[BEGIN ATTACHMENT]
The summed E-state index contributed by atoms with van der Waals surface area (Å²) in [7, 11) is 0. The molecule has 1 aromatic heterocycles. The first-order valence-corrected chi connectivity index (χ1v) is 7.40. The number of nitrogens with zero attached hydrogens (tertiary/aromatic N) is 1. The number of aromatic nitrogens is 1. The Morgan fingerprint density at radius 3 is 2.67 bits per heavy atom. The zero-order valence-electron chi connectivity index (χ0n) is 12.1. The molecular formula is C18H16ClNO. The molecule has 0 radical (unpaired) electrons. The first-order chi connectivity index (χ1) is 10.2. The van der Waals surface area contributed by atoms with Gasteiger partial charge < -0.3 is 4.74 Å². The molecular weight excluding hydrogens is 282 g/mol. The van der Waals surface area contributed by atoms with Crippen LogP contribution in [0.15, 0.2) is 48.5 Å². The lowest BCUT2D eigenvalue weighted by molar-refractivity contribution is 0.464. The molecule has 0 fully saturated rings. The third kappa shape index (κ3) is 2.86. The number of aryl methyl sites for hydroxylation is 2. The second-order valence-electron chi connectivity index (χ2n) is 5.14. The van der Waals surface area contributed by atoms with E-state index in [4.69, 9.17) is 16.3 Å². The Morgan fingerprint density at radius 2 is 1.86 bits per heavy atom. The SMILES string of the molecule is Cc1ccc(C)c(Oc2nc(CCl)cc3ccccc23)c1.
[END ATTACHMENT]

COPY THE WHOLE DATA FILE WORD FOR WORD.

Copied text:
The summed E-state index contributed by atoms with van der Waals surface area (Å²) in [7, 11) is 0. The molecule has 1 aromatic heterocycles. The first-order valence-corrected chi connectivity index (χ1v) is 7.40. The number of nitrogens with zero attached hydrogens (tertiary/aromatic N) is 1. The number of aromatic nitrogens is 1. The Morgan fingerprint density at radius 3 is 2.67 bits per heavy atom. The zero-order valence-electron chi connectivity index (χ0n) is 12.1. The molecular formula is C18H16ClNO. The molecule has 0 radical (unpaired) electrons. The first-order chi connectivity index (χ1) is 10.2. The van der Waals surface area contributed by atoms with Gasteiger partial charge < -0.3 is 4.74 Å². The molecular weight excluding hydrogens is 282 g/mol. The van der Waals surface area contributed by atoms with Crippen LogP contribution in [0.15, 0.2) is 48.5 Å². The lowest BCUT2D eigenvalue weighted by molar-refractivity contribution is 0.464. The molecule has 0 fully saturated rings. The third kappa shape index (κ3) is 2.86. The number of aryl methyl sites for hydroxylation is 2. The second-order valence-electron chi connectivity index (χ2n) is 5.14. The van der Waals surface area contributed by atoms with E-state index in [4.69, 9.17) is 16.3 Å². The Morgan fingerprint density at radius 2 is 1.86 bits per heavy atom. The SMILES string of the molecule is Cc1ccc(C)c(Oc2nc(CCl)cc3ccccc23)c1.